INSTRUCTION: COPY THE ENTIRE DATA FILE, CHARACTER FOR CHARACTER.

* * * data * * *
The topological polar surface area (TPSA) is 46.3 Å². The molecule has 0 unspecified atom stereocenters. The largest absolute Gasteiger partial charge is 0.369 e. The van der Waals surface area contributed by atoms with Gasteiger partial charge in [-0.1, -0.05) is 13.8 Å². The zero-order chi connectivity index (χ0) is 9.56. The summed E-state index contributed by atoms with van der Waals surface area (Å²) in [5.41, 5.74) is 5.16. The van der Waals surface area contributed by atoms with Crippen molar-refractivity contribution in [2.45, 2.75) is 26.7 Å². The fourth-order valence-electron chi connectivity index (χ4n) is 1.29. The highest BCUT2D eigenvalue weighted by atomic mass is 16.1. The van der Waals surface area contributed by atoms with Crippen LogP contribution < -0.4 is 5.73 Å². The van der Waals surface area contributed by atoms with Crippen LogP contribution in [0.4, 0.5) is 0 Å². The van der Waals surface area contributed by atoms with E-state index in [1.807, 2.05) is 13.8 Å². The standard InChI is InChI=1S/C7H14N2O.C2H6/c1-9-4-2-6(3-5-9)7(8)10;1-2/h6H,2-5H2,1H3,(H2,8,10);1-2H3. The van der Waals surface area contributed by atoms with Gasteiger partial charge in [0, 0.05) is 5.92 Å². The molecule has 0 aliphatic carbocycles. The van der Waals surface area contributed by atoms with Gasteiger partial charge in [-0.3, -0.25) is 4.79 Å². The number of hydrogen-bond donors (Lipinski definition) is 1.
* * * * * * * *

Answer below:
The topological polar surface area (TPSA) is 46.3 Å². The molecule has 0 unspecified atom stereocenters. The largest absolute Gasteiger partial charge is 0.369 e. The van der Waals surface area contributed by atoms with Gasteiger partial charge in [-0.1, -0.05) is 13.8 Å². The zero-order chi connectivity index (χ0) is 9.56. The summed E-state index contributed by atoms with van der Waals surface area (Å²) in [5.41, 5.74) is 5.16. The van der Waals surface area contributed by atoms with Crippen molar-refractivity contribution in [2.45, 2.75) is 26.7 Å². The fourth-order valence-electron chi connectivity index (χ4n) is 1.29. The highest BCUT2D eigenvalue weighted by atomic mass is 16.1. The van der Waals surface area contributed by atoms with Crippen LogP contribution < -0.4 is 5.73 Å². The van der Waals surface area contributed by atoms with Crippen LogP contribution in [0.4, 0.5) is 0 Å². The van der Waals surface area contributed by atoms with E-state index in [1.807, 2.05) is 13.8 Å². The standard InChI is InChI=1S/C7H14N2O.C2H6/c1-9-4-2-6(3-5-9)7(8)10;1-2/h6H,2-5H2,1H3,(H2,8,10);1-2H3. The van der Waals surface area contributed by atoms with Gasteiger partial charge in [0, 0.05) is 5.92 Å². The molecule has 0 aliphatic carbocycles. The van der Waals surface area contributed by atoms with Gasteiger partial charge in [-0.3, -0.25) is 4.79 Å². The number of hydrogen-bond donors (Lipinski definition) is 1.